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Elise Butterfield

Borderlands of Western Civilization


Spring 2013

Brunyeel: Postcolonial resistance is a decidedly anticolonial politics focused on
expressing collective autonomy in the face of state domination rather than a
liberal politics concerned with gaining rights and equality within the dominant
settler-state.

Postcolonial:
The term post-colonialism or postcolonial has a few different meanings.
First is the seemingly obvious: after the end of colonialism or colonial rule. In this
case colonial rule is widely accepted as the rule by European and North
American powers over other parts and peoples of the world from around the 15th
century through the middle of the 20th century, by which point the majority of
nations and/or peoples ruled by another gained independence. Post-colonial
would then refer to events, ideologies, and politics originating after, and
presumably effects of, colonial rule.
Alternatively, some scholars use the term postcolonial to refer to more
anti-colonial sentiment or intent in theory and political action. Brunyeel adheres
more to this second definition in his academic work related to the Indigenous-
U.S. political relationship. Brunyeel explains postcolonial in the context of
indigenous political resistance in his work The U.S.-Indigenous Relationship: A
Struggle Over Colonial Rule by saying: postcolonial resistance is a decidedly
anticolonial politics focused on expressing collective autonomy in the face of
state domination rather than a liberal politics concerned with gaining rights and
equality within the dominant settle-state (Brunyeel 19). In this situation,
postcolonial describes something that exists and works in opposition to
concurrent colonial structures and ideologies, in this case expressed through a
liberal politics and U.S.-recognized political rights. Postcolonial here describes
an action that is beyond (and indeed against) the limits of colonial political action
and thought, as opposed to something that exists after colonial structures and
ideologies.
The term postcolonial, though problematic, does have some useful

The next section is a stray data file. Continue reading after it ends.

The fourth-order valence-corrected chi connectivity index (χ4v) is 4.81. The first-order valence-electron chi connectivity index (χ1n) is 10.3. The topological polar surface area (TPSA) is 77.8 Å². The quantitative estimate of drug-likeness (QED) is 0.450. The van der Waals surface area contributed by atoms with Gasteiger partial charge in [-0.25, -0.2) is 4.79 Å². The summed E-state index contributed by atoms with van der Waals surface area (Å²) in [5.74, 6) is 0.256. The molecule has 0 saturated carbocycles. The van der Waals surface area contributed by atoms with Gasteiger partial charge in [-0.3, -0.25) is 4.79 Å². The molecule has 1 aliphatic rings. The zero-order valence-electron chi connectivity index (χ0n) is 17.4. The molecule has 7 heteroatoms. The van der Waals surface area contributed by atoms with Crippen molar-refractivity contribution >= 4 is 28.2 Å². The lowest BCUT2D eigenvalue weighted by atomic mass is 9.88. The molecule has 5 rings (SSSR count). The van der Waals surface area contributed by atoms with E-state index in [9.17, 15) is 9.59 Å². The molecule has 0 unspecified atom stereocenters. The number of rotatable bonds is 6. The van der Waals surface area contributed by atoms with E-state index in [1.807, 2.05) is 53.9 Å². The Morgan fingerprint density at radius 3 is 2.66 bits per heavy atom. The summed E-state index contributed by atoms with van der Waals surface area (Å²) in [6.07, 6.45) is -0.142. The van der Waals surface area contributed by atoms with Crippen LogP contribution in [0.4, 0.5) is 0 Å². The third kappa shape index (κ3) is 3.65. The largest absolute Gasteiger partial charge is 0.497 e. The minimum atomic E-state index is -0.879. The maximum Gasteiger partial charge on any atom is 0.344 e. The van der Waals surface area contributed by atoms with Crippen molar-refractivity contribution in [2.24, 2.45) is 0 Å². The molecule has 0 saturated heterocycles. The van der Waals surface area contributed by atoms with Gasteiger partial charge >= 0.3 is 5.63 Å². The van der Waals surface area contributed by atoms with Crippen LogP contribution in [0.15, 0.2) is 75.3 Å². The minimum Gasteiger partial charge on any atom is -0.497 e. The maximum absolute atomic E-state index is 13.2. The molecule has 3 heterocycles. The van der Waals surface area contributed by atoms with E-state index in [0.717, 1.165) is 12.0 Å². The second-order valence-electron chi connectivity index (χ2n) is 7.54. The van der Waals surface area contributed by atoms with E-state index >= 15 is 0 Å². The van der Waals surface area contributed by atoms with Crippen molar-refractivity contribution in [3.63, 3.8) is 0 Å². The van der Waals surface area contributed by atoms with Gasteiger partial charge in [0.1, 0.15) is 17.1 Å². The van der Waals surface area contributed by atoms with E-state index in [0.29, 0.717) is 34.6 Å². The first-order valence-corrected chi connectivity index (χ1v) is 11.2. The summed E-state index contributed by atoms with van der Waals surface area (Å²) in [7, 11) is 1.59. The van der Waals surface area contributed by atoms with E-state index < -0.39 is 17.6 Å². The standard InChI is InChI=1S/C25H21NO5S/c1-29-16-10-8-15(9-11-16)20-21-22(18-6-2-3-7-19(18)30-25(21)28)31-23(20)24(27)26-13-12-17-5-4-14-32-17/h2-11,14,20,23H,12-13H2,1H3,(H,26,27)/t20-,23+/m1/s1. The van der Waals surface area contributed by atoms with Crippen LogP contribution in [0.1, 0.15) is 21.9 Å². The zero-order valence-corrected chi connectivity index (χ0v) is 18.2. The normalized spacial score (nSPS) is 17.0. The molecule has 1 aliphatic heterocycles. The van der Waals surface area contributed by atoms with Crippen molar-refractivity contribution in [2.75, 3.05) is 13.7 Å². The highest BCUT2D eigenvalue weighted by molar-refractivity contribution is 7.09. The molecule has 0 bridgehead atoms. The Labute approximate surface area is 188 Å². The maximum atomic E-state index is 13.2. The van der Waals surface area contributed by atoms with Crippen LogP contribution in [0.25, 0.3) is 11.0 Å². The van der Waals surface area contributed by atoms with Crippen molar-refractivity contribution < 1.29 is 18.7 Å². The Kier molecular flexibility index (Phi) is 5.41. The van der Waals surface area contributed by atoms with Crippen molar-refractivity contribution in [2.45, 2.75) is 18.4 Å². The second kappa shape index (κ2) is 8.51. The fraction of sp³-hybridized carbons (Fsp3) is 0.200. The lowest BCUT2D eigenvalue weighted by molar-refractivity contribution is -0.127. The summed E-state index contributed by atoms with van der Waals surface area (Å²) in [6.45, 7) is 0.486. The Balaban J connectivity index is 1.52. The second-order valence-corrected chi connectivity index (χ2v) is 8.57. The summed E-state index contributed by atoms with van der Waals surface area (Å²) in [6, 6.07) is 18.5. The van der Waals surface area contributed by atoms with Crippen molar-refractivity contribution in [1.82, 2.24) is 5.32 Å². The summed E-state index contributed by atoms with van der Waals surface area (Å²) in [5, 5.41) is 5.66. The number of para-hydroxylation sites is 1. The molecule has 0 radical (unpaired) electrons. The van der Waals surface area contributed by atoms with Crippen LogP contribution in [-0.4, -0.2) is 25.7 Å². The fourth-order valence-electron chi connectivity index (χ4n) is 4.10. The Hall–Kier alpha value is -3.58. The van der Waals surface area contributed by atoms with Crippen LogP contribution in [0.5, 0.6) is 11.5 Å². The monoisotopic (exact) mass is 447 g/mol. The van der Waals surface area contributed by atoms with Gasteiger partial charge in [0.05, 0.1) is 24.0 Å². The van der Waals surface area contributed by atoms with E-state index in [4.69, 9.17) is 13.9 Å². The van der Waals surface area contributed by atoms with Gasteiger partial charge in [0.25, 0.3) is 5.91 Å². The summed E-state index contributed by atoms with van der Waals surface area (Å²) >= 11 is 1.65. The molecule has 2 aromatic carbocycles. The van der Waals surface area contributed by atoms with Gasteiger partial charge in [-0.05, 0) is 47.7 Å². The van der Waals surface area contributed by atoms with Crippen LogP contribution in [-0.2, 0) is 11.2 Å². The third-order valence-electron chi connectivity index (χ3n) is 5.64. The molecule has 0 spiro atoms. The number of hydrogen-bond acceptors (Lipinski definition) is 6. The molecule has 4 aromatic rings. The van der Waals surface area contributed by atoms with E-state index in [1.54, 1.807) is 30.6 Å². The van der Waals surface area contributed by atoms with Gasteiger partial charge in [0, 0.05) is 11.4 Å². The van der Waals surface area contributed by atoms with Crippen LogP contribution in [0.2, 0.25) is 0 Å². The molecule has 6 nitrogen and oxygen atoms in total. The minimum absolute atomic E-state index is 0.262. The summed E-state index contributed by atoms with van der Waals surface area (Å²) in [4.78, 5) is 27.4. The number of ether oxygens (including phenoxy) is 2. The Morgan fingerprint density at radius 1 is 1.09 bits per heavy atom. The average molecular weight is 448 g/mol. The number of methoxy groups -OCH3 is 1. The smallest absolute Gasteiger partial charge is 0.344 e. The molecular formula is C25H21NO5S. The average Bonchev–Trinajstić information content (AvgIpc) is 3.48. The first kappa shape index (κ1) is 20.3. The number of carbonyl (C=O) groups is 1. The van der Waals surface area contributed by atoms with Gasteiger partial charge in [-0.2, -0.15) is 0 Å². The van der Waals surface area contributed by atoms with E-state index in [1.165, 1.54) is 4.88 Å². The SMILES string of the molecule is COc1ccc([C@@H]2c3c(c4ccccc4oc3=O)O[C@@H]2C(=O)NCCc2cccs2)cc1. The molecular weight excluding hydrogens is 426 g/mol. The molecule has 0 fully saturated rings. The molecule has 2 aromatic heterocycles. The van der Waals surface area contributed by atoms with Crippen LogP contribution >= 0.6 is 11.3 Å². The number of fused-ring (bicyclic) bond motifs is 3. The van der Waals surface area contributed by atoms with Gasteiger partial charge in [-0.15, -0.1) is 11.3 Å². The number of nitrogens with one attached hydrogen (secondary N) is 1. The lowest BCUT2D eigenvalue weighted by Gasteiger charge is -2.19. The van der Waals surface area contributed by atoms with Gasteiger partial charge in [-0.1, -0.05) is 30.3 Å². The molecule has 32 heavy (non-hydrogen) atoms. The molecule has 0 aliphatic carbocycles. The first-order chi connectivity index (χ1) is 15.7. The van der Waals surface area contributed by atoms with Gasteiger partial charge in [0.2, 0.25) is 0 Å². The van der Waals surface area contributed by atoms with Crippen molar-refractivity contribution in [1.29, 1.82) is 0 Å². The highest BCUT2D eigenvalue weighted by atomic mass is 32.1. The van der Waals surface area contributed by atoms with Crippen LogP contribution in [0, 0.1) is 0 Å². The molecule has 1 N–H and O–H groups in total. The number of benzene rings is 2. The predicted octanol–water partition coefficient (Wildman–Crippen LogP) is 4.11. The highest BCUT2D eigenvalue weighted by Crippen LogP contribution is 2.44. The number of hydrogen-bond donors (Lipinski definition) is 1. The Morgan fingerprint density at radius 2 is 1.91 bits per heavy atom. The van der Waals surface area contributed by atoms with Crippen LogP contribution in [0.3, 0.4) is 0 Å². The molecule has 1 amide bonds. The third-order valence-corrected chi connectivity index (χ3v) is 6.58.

characteristics. Postcolonial as a term is useful because it helps us recognize the
importance of the effects of colonialism. It contextualizes (mainly contemporary)
events and ideologies around colonial rule and colonial legacy. By doing this it
allows us to critique colonialism and recognize the many negative or problematic
aspects of colonial rule and its legacy. And, as scholars like Brunyeel
demonstrate, it helps us identify those actions or thoughts which counter and
critique the colonial hegemony of many Western nations.
However, despite the usefulness of the term postcolonial, there are
problematic elements with this term as well. First of all, the preposition post
assumes that colonialism is over and can falsely create a dichotomy in time
between colonial and postcolonial, when in reality these two things may be
closely linked in any given moment. Although the term postcolonial may be used
to critique colonialism, it also distances itself from colonialism and its legacies in
this way. Brunyeel, however, identifies and counteracts this problematic element
of the term by clearly explaining that, as he sees it, colonialism is not something
that ended when the last colonial settlement achieved recognized independence;
it is yet present in government structures, national identities, and international
politics.
Additionally, the term postcolonial can overly emphasize the role of
colonial powers or legacies in politics and events. It assumes some relation
between colonial rule and current events that claims responsibility for not only
negative, but also positive events by claiming them as effects of colonization or
colonialism. This can work to reproduce the effects of colonialism by preventing
actors outside of colonizing states to have power or agency in their actions.
It is important to note that some scholars believe the term postcolonial to
be out of date or no longer useful. In the attached article, Professor of Iranian
Studies and Comparative Literature at Columbia, Hamid Dabashi, explains his
opinion on the irrelevance of the term postcolonial, particularly in light of the Arab
Spring.

http://www.aljazeera.com/indepth/opinion/2012/05/201257103157208253.
html